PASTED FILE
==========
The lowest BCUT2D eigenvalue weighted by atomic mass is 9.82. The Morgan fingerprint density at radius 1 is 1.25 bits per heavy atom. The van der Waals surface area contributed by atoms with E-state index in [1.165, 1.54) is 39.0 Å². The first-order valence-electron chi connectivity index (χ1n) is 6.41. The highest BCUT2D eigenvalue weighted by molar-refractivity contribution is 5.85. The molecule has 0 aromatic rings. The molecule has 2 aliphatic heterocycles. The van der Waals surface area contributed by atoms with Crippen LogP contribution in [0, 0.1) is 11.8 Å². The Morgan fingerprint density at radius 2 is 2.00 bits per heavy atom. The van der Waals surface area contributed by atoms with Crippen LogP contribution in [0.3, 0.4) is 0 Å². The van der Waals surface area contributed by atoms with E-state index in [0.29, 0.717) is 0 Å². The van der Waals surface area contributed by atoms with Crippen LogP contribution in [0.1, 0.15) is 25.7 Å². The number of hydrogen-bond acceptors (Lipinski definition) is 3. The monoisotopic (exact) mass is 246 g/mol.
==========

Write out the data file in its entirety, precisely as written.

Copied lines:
The lowest BCUT2D eigenvalue weighted by atomic mass is 9.82. The Morgan fingerprint density at radius 1 is 1.25 bits per heavy atom. The van der Waals surface area contributed by atoms with E-state index in [1.165, 1.54) is 39.0 Å². The first-order valence-electron chi connectivity index (χ1n) is 6.41. The highest BCUT2D eigenvalue weighted by molar-refractivity contribution is 5.85. The molecule has 0 aromatic rings. The molecule has 2 aliphatic heterocycles. The van der Waals surface area contributed by atoms with Crippen LogP contribution in [0, 0.1) is 11.8 Å². The Morgan fingerprint density at radius 2 is 2.00 bits per heavy atom. The van der Waals surface area contributed by atoms with Crippen LogP contribution in [0.3, 0.4) is 0 Å². The van der Waals surface area contributed by atoms with E-state index in [0.29, 0.717) is 0 Å². The van der Waals surface area contributed by atoms with Crippen LogP contribution in [0.1, 0.15) is 25.7 Å². The number of hydrogen-bond acceptors (Lipinski definition) is 3. The monoisotopic (exact) mass is 246 g/mol.